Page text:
Commercial Division Blog
Communications Regarding Ethical Obligations Not Subject to Disclosure Under Fiduciary Exception
On June 30, 2016, the First Department issued a decision in Stock v. Schnader Harrison Segal & Lewis LLP, 2016 NY Slip Op. 05247, holding that a law firm's communications regarding its ethical obligations were not subject to disclosure in a litigation with a former client.
In Stock, lawyers for the defendant law firm "sought the advice of their law firm's in-house general counsel on their ethical obligations in representing a firm client." In a subsequent malpractice action, the plaintiff sought disclosure of those communications "under the fiduciary exception to the attorney-client privilege." The First Department held that the communications did not have to be produced, explaining:
In New York, the fiduciary exception was recognized and applied in Hoopes (142 AD2d 906 [3d Dept 1988], affd 74 NY2d 716 , supra), in which a trustee was compelled to disclose the content of his communications with the trust's attorneys concerning certain transactions and proposals involving the trust and the corporation of which it was majority shareholder. Although the Hoopes decisions (from the Appellate Division and the Court of Appeals) do not use the term "real client," each of them cites Riggs, and the Third Department, in holding the fiduciary exception applicable, observed, among other things, that the trustee had not shown any factors which would militate in favor of applying the privilege to the information sought. For example, defendant [the trustee] might have shown that he solicited advice from counsel solely in an individual capacity and at his own expense, as a defensive measure regarding potential litigation over his disputes with the trust beneficiaries. Because no such showing had been made, and the record in fact suggest[ed] that counsel acted on behalf of defendant both in his role as trustee and as the chief executive officer of the corporation, the claim of attorney-client privilege was rejected. In substance, the assertion of the privilege was overruled in Hoopes based on a finding that the trust's beneficiaries, not the trustee individually, were the "real clients" of the attorney who had advised the trustee.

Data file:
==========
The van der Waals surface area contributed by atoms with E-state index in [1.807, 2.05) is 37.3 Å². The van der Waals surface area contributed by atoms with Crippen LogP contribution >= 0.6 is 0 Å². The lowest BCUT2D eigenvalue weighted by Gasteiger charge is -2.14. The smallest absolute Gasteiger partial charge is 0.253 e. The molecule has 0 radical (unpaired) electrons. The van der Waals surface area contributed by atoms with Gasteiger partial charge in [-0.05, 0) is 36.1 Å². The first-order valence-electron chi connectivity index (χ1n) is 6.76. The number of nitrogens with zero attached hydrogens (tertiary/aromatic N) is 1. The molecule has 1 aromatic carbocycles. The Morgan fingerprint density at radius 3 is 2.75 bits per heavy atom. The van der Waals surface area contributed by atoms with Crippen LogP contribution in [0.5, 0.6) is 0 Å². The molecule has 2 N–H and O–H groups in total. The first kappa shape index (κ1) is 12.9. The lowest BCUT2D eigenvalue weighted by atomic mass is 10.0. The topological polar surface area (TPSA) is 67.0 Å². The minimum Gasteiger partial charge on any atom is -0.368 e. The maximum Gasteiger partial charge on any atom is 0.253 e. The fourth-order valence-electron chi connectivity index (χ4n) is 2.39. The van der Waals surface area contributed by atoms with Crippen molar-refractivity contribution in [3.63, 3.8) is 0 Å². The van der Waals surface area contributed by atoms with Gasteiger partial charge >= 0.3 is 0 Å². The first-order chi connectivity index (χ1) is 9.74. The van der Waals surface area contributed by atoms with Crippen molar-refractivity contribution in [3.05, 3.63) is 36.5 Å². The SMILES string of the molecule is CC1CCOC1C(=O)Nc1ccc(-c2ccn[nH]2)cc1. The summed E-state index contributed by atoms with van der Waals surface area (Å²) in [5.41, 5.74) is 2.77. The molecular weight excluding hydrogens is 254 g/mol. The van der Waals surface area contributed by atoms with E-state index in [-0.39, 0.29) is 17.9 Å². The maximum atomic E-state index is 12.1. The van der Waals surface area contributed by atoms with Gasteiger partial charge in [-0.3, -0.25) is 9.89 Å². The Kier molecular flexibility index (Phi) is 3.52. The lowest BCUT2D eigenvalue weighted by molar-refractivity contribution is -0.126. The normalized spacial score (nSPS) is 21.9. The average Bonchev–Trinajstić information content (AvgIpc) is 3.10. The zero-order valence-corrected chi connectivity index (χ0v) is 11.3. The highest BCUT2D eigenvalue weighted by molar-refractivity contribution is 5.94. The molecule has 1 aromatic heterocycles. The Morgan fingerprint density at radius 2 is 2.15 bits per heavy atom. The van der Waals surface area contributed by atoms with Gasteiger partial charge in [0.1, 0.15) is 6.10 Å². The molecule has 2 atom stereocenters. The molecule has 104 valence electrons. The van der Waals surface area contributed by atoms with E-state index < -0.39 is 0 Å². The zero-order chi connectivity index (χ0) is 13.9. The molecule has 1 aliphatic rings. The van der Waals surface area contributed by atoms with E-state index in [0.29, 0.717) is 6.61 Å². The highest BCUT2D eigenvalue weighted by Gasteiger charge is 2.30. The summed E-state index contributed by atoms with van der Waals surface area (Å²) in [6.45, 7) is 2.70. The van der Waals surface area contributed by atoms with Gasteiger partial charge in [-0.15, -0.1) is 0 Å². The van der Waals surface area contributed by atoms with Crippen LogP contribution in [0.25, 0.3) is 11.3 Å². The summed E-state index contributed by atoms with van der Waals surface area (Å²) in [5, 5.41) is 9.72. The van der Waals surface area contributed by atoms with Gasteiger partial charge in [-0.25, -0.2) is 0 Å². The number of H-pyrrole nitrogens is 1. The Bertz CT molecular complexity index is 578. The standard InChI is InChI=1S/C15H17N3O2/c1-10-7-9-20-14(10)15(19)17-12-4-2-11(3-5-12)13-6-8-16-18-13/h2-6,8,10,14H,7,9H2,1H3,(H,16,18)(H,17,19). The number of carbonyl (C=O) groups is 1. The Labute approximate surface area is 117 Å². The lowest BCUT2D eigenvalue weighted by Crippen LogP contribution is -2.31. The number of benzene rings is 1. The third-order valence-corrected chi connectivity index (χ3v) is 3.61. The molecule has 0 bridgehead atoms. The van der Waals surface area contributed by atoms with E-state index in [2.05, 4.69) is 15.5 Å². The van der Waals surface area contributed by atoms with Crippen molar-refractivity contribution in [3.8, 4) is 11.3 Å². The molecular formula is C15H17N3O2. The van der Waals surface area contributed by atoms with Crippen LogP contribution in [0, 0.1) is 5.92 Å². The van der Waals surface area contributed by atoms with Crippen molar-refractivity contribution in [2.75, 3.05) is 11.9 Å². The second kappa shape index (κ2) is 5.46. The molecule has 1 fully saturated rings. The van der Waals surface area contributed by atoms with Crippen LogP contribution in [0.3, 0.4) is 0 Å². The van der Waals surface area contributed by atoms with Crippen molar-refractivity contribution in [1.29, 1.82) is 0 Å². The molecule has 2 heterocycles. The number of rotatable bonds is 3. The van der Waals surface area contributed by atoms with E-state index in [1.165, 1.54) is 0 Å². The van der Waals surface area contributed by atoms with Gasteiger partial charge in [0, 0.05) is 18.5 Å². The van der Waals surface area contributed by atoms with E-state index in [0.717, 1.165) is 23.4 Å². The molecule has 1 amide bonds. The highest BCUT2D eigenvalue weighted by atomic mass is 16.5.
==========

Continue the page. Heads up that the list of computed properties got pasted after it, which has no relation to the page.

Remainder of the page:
Because the applicability of the fiduciary exception depends on whether the "real client" of the attorney rendering counsel was the fiduciary in his or her individual capacity or, on the other hand, the beneficiaries to whom the fiduciary duty was owed, the fiduciary exception does not apply to the attorney-client communications of a fiduciary who seeks legal advice to protect his or her own individual interests, rather than to guide the fiduciary in the performance of his or her duties to the beneficiary. . . .
The parties advise us that no prior reported decision of any New York state court has considered the application of the fiduciary exception in a case where the fiduciaries invoking the attorney-client privilege are lawyers who, during their representation of a client, sought legal advice (whether from their firm's in-house counsel or outside counsel) concerning issues of professional ethics or potential malpractice liabilities arising from the firm's representation of that client. In recent years, however, the courts of a number of other states — including the highest courts of Georgia and Massachusetts — have held that the fiduciary exception to the attorney-client privilege, assuming that the jurisdiction recognizes it, does not apply to communications between lawyers and their firm's in-house counsel addressing such concerns arising from the ongoing representation of a firm client. These courts have concluded that, when lawyers seek the advice of their firm's in-house counsel concerning possible conflicts, ethical obligations and potential liabilities arising from the representation of a current firm client, the in-house counsel's "real clients" are the lawyers and the firm itself — not the firm client from whose representation the issues arise — and, therefore, evidence of communications seeking or rendering such advice may be withheld from the firm client as privileged.
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The relevant facts of this case — which are not in material dispute — establish that the fiduciary exception does not apply to the January 2011 emails because SHS&L and its attorneys were the "real clients" for purposes of these attorneys' consultation with Kipnes, the firm's in-house general counsel, whose time spent on the consultation was not billed to plaintiff and who never worked on any matter for plaintiff. The three SHS&L attorneys . . . had their own reasons, apart from any duty owed to plaintiff, for seeking the legal guidance.
(Internal quotations and citations omitted).